It is a form of malicious software (Malware) that enables cyber criminals to remotely lock down files on your computer or mobile device. Criminals will use ransomware to extort money from you (a ransom), before they restore access to your files. There are many ways that ransomware can infect your device, whether it be a link to a malicious website in an unsolicited email, or through a security vulnerability in a piece of software you use. This ransomware does not discriminate between businesses and individual users so everyone should read the below advice:
 

Key Protect advice for individuals to protect themselves from ransomware:

  • Install system and application updates on all devices as soon as they become available.
  • Install anti-virus software on all devices and keep it updated.
  • Create regular backups of your important files to a device (such as an external hard drive or memory stick) that isn’t left connected to your computer as any malware infection could spread to that too.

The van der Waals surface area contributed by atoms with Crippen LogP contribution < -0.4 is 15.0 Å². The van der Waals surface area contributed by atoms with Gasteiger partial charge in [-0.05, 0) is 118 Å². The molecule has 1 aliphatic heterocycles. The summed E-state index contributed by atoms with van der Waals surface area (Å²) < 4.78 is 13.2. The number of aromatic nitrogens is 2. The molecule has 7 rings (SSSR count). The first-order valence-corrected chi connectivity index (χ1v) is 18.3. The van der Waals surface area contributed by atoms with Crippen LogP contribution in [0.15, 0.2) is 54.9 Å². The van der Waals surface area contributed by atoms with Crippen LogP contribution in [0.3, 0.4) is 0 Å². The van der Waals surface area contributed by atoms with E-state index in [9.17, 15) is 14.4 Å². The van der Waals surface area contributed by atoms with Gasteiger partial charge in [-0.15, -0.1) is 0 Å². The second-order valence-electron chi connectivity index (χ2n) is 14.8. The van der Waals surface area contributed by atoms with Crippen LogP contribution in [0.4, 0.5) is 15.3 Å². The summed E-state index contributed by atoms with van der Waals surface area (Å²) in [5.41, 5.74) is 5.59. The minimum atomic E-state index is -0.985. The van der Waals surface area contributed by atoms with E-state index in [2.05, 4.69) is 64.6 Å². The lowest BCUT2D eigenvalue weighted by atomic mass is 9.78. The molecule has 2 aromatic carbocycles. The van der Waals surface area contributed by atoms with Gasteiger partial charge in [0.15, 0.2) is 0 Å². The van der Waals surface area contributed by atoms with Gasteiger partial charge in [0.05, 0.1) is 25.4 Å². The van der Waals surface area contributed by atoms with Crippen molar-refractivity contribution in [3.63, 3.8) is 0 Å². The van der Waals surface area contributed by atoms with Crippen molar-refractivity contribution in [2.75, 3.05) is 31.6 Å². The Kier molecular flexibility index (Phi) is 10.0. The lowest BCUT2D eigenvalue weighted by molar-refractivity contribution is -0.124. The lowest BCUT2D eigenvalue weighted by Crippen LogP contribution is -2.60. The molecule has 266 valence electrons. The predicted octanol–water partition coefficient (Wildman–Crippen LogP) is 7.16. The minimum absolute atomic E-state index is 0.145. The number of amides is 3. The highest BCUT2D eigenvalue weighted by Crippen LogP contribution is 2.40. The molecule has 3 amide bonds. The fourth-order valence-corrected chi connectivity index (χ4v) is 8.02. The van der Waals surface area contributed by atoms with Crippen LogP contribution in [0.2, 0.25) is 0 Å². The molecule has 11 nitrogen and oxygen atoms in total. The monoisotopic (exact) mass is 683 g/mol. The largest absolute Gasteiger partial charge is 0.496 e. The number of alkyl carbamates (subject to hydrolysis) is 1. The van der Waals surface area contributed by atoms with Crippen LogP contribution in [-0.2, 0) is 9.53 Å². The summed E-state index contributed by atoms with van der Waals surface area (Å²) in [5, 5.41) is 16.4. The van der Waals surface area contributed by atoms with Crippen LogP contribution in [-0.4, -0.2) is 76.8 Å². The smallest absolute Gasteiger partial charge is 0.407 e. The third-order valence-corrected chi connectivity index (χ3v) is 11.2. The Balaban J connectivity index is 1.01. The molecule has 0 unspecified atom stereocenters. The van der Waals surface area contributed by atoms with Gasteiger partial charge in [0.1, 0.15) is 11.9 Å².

• Only install apps from official app stores, such as Google’s Play Store, or Apple’s App Store as they offer better levels of protection than some 3rd party stores. Jailbreaking, rooting, or disabling any of the default security features of your device will make it more susceptible to malware infections.

Key Protect messages for businesses to protect themselves from ransomware:

  • Install system and application updates on all devices as soon as they become available.
  • Install anti-virus software on all devices and keep it updated.
  • Create regular backups of your important files to a device that isn’t left connected to your network as any malware infection could spread to that too.

  There are some direct advice links below for:

  • The Home User
  • The Enterprise User
  • General advice from the NCA.

The advice can also be found by going directly to the National Cyber Security Centre’s (NCSC) or Microsoft’s site.

Microsoft have advised their customers that “This ransomware can stop you from using your PC or accessing your data. Unlike other ransomware, however, this threat has worm capabilities.” and

“The exploit code used by this threat to spread to other computers was designed to work only against unpatched Windows 7 and Windows Server 2008 (or earlier OS) systems. The exploit does not affect Windows 10 PCs.”

Prepare:

  • Understand the technical estate (network) that you are responsible for, and patch all software on all systems within. Microsoft have also now released a patch for legacy Windows XP systems relevant to this malware.